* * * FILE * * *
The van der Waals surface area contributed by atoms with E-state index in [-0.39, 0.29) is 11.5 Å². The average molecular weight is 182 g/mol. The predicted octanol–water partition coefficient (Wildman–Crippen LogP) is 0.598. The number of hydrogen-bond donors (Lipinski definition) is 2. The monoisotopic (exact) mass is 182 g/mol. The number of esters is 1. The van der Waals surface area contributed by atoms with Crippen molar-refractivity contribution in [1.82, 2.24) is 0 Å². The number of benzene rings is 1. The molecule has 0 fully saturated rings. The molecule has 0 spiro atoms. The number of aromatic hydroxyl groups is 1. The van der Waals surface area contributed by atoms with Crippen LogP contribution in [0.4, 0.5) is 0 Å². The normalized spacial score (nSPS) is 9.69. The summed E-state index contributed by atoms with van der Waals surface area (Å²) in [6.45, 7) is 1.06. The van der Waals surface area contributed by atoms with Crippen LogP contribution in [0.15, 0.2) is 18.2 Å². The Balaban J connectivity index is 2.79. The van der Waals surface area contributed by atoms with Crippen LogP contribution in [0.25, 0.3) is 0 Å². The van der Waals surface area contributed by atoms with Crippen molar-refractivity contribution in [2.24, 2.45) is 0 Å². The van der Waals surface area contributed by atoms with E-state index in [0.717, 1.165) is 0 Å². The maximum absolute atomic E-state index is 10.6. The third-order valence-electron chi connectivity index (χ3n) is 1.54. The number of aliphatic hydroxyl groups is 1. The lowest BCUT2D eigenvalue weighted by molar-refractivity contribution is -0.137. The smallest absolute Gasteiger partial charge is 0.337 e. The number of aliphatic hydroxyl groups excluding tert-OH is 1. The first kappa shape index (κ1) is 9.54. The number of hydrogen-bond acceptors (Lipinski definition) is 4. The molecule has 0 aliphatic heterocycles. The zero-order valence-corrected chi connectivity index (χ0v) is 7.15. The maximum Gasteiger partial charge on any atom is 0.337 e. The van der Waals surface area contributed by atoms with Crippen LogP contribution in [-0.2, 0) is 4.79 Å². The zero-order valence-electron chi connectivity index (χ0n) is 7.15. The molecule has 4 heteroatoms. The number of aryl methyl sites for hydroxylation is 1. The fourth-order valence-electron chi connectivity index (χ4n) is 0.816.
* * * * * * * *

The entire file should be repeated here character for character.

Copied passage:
The van der Waals surface area contributed by atoms with E-state index in [-0.39, 0.29) is 11.5 Å². The average molecular weight is 182 g/mol. The predicted octanol–water partition coefficient (Wildman–Crippen LogP) is 0.598. The number of hydrogen-bond donors (Lipinski definition) is 2. The monoisotopic (exact) mass is 182 g/mol. The number of esters is 1. The van der Waals surface area contributed by atoms with Crippen molar-refractivity contribution in [1.82, 2.24) is 0 Å². The number of benzene rings is 1. The molecule has 0 fully saturated rings. The molecule has 0 spiro atoms. The number of aromatic hydroxyl groups is 1. The van der Waals surface area contributed by atoms with Crippen LogP contribution in [0.4, 0.5) is 0 Å². The normalized spacial score (nSPS) is 9.69. The summed E-state index contributed by atoms with van der Waals surface area (Å²) in [6.45, 7) is 1.06. The van der Waals surface area contributed by atoms with Crippen LogP contribution in [0.15, 0.2) is 18.2 Å². The Balaban J connectivity index is 2.79. The van der Waals surface area contributed by atoms with Crippen LogP contribution in [0.25, 0.3) is 0 Å². The van der Waals surface area contributed by atoms with Crippen molar-refractivity contribution in [2.24, 2.45) is 0 Å². The van der Waals surface area contributed by atoms with E-state index in [0.717, 1.165) is 0 Å². The maximum absolute atomic E-state index is 10.6. The third-order valence-electron chi connectivity index (χ3n) is 1.54. The number of aliphatic hydroxyl groups is 1. The lowest BCUT2D eigenvalue weighted by molar-refractivity contribution is -0.137. The smallest absolute Gasteiger partial charge is 0.337 e. The number of aliphatic hydroxyl groups excluding tert-OH is 1. The first kappa shape index (κ1) is 9.54. The number of hydrogen-bond acceptors (Lipinski definition) is 4. The molecule has 0 aliphatic heterocycles. The zero-order valence-corrected chi connectivity index (χ0v) is 7.15. The maximum Gasteiger partial charge on any atom is 0.337 e. The van der Waals surface area contributed by atoms with Crippen LogP contribution in [-0.2, 0) is 4.79 Å². The zero-order valence-electron chi connectivity index (χ0n) is 7.15. The molecule has 4 heteroatoms. The number of aryl methyl sites for hydroxylation is 1. The fourth-order valence-electron chi connectivity index (χ4n) is 0.816.